Automatic enrollment and automatic escalation will be the two most significant developments of defined contribution plans over the next three years, according to 401(k) plan advisers polled by Putnam Investments.
If even just the 66% of employers that Wells Fargo projects adopt automatic enrollment by the end of 2008, that could boost the current $4.07 trillion in DC plans by as much as an additional $90 billion, or 2%, a year. If Spectrem Group's expected 75% of employers combine auto enroll with the power of auto escalation of contribution rates-raising the current average of 3.9% of an employee's salary to 7% or more-that could possibly double those flows.
Given that assets in DC plans have grown by an average of 8% a year over the past 10 years, according to data from the Investment Company Institute, putting these plans on complete auto-pilot stands to boost those growth rates to 10%, 12%-or more.
These are serious dollars.
"All plan providers love the idea of automatic enrollment," said Gerry O'Connor, a director at Spectrem in Chicago. "More participation means more assets under management."
But for all of the excitement over this latest development in 401(k) plans, there are clear challenges ahead.
Many plan sponsors still cleave to guaranteed/stable value or money market funds as the default option, with 59% telling Spectrem they prefer such principal-protection choices. Others are skeptical about target-date funds, citing their short track record and high fees.
Some 401(k) consultants say putting investors in target-date funds discourages them from reviewing their holdings, which, despite the "set-it-and-forget-it" philosophy of target-date funds, is an exercise investors should nevertheless practice on a quarterly basis.
Others still aren't sure of the safe haven the Pension Protection Act is supposed to provide to sponsors that adopt auto enroll.
And finally, some companies balk at the idea of boosting participation in their 401(k)s since employees today expect matching contributions, which means higher plan costs.
"I have mixed feelings about age-based plans," said Jan Dahlin Geiger, a certified financial planner with Financial Network Corp. in Atlanta. "They vary from the very good to the very crummy. Some are ridiculously conservative and some offer great service, but come with an extra layer of fees.
"You're always better off designing your own portfolio if you have the time and know-how, but fewer than 20% of people are capable of doing it," Geiger said.
Geiger reiterated that portfolios should be revisited annually. "For most people, doing it once a year is a chore," she said. "If you told them to revisit quarterly, they would probably throw their hands up in the air and give up."
Thomas F. Wallach, a certified financial planner and principal of Wallach Financial Planning of Chester, N.J., also has reservations. "Target-date funds lack a track record," he said.
Wallach said investors have different time horizons, different levels of risk tolerance and unique needs. Target-date funds can address these needs for some people, but not for everyone.
"Auto enrollment is a great thing, but an investor has to make some effort," Wallach added. There is a lot of planning software out there that can help someone devise a decent, diversified portfolio in a matter of minutes, he said.
That's why Wells Fargo of Minneapolis believes helping employers shepherd investors into the right default option is critical. Eighty-eight percent of retirement plan participants make no change to their portfolio in a year, and a higher percentage is likely to leave it untouched indefinitely if it's put on auto-pilot, according to Wells Fargo.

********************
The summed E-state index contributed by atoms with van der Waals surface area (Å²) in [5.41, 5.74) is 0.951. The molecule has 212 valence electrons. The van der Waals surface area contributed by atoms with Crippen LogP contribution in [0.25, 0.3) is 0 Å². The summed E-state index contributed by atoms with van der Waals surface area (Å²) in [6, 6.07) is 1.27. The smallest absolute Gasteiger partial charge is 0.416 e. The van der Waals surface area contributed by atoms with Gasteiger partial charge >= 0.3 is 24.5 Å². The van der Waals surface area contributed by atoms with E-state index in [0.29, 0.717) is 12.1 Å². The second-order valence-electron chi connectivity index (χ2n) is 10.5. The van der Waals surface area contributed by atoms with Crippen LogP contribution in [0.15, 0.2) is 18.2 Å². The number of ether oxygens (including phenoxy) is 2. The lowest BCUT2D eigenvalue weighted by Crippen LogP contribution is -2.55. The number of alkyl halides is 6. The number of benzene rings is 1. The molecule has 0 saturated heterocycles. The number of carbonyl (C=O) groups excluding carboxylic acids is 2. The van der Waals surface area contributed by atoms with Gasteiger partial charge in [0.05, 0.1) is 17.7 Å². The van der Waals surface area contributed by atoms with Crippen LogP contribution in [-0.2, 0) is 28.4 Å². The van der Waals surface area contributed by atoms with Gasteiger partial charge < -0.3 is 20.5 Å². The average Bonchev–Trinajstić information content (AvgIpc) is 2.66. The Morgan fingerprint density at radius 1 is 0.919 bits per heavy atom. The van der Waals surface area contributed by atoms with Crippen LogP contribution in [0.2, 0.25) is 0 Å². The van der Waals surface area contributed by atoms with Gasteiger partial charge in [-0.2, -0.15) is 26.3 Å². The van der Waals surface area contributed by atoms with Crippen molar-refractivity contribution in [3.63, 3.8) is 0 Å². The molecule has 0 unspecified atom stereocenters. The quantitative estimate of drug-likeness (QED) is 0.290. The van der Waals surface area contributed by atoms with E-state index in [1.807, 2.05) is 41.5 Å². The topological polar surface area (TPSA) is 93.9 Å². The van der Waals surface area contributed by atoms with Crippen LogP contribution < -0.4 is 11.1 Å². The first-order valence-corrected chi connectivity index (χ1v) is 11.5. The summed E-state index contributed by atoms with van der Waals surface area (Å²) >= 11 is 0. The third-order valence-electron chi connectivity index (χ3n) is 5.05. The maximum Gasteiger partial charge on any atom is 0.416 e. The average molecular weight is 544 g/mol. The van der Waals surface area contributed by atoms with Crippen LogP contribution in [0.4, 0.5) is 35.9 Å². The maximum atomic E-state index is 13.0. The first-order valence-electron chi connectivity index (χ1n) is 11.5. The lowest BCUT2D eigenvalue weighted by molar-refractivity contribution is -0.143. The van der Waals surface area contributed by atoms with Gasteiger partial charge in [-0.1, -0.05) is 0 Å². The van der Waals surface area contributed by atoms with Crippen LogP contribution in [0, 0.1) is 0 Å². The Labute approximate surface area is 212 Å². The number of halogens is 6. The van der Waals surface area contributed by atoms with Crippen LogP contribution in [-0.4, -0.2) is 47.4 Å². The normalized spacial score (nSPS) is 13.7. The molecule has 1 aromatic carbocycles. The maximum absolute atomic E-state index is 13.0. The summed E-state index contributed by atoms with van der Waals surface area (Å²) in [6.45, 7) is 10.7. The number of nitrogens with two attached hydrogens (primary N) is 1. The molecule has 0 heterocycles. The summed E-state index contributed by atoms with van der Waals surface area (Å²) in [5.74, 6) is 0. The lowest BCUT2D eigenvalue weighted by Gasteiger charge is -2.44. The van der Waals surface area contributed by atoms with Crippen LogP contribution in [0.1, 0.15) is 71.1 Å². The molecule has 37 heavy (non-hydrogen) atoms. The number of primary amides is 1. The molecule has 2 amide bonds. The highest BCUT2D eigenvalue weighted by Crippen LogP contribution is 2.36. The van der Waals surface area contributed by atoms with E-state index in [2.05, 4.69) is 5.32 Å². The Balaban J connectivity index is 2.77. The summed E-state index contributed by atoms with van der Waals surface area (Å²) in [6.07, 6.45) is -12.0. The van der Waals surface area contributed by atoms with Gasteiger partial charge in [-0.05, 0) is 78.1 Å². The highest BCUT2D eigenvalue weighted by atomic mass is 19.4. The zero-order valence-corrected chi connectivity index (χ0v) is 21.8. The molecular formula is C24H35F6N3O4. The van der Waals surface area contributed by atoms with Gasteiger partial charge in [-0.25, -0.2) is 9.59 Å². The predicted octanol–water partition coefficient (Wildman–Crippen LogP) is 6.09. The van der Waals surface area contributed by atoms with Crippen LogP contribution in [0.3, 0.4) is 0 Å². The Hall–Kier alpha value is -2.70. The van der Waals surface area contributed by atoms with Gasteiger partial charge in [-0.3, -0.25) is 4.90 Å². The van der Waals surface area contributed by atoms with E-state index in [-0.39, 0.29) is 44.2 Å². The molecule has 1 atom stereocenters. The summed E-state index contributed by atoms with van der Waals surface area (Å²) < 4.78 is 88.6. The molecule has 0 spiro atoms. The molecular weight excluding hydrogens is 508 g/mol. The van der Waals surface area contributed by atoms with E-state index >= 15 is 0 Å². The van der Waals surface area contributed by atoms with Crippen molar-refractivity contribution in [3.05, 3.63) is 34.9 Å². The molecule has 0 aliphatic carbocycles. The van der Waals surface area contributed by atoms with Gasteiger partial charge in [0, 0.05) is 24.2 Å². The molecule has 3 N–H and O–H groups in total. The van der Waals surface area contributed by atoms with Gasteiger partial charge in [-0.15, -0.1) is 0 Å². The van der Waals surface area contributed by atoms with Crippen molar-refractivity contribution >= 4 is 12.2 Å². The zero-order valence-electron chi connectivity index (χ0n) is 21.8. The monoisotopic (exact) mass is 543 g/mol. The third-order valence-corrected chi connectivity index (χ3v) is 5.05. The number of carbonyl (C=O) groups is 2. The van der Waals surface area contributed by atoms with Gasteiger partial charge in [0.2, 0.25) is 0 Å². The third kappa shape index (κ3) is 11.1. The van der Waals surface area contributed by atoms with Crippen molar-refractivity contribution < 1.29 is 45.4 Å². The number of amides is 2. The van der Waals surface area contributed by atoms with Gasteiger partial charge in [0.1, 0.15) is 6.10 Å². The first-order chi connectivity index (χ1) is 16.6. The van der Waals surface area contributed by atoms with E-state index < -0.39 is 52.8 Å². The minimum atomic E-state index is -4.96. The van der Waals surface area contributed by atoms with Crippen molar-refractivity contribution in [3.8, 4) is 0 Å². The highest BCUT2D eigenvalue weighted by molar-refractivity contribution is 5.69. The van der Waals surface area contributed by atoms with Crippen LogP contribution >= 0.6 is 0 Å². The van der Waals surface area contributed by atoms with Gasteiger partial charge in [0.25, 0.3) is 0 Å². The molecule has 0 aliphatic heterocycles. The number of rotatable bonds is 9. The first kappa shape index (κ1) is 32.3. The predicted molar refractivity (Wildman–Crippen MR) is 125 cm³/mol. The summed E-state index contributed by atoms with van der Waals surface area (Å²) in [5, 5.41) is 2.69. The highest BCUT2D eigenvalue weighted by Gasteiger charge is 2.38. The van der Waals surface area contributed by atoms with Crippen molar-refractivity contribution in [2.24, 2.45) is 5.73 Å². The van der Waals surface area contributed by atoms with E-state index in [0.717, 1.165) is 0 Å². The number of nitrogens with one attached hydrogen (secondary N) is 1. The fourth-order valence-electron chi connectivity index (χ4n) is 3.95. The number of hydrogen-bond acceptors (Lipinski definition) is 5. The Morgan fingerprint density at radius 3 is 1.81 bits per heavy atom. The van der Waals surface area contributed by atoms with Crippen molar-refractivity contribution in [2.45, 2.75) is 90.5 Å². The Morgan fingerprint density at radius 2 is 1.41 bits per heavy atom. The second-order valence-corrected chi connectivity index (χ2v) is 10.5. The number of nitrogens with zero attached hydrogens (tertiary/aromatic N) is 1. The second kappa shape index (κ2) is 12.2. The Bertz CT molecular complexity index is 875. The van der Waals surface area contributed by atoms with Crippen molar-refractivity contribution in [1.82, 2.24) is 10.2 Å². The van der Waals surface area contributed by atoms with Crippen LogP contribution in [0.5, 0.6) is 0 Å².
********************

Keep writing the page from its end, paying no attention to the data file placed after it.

"Employers are taking a step back and considering how to invest their employees' money," said Laurie Nordquist, head of Wells Fargo's institutional trust services. "If you're younger, you want to take advantage of the upside of the equity market. When you get older, you want retirement preservation."
Wells Fargo found not just target date, but also target risk, balanced and managed accounts as the types of diversified investments sponsors are considering, with 56% of them now offering one or all of these as the default, up from 27% in 2006.
O'Connor said target-date funds are beneficial for idle participants because the fund has an investment manager who handles the reinvesting.
For now, although the Department of Labor has indicated target-date funds may be one of its default recommendations, it has not finished the final rule yet, according to Bradford P. Campbell, assistant secretary for the DOL's Employee Benefits Security Administration.
So all of the debate over target-date funds may be a moot point.
"We have received more than 100 detailed comments from individuals, employee benefits practitioners, trade groups, financial institutions and members of Congress," Campbell said. "We are considering all of the comments and are making significant progress on the final rule. We are working hard to publish the final rule as soon as possible, consistent with the legal requirements of the regulatory process."
Nonetheless, O'Connor said that if the DOL heads in the direction he thinks it will, the industry will see predominately target-date or asset-allocation approaches.
Nordquist agreed, noting that Wells Fargo found that the percentage of companies that enroll new employees automatically in their retirement plans increased nearly 70% over the last year to 44%.
Target-date funds have already gone to the top of the list, Nordquist said, with 40% of plans now defaulting to them and another 42% looking to change.
"I wouldn't be at all surprised," Nordquist said, "if we see target-date funds default as the top of the list, 60%-70%, by 2008.
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